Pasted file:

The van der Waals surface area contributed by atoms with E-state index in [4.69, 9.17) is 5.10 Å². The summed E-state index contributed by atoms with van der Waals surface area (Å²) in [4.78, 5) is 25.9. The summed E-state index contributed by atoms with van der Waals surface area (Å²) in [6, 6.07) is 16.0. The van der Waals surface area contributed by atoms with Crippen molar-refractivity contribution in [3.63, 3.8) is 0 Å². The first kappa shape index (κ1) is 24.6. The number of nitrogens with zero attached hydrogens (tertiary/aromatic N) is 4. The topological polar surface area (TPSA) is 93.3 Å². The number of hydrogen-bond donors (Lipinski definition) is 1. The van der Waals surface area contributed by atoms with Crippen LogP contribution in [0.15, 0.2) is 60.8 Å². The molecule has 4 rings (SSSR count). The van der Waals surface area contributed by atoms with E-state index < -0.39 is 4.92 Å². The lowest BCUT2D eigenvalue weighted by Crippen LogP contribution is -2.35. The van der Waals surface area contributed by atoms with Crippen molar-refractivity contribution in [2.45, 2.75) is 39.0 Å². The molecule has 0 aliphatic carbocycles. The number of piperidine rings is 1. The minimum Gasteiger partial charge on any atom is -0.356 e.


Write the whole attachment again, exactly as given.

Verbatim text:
The van der Waals surface area contributed by atoms with E-state index in [4.69, 9.17) is 5.10 Å². The summed E-state index contributed by atoms with van der Waals surface area (Å²) in [4.78, 5) is 25.9. The summed E-state index contributed by atoms with van der Waals surface area (Å²) in [6, 6.07) is 16.0. The van der Waals surface area contributed by atoms with Crippen molar-refractivity contribution in [3.63, 3.8) is 0 Å². The first kappa shape index (κ1) is 24.6. The number of nitrogens with zero attached hydrogens (tertiary/aromatic N) is 4. The topological polar surface area (TPSA) is 93.3 Å². The number of hydrogen-bond donors (Lipinski definition) is 1. The van der Waals surface area contributed by atoms with Crippen LogP contribution in [0.15, 0.2) is 60.8 Å². The molecule has 4 rings (SSSR count). The van der Waals surface area contributed by atoms with E-state index < -0.39 is 4.92 Å². The lowest BCUT2D eigenvalue weighted by Crippen LogP contribution is -2.35. The van der Waals surface area contributed by atoms with Crippen molar-refractivity contribution in [2.45, 2.75) is 39.0 Å². The molecule has 0 aliphatic carbocycles. The number of piperidine rings is 1. The minimum Gasteiger partial charge on any atom is -0.356 e.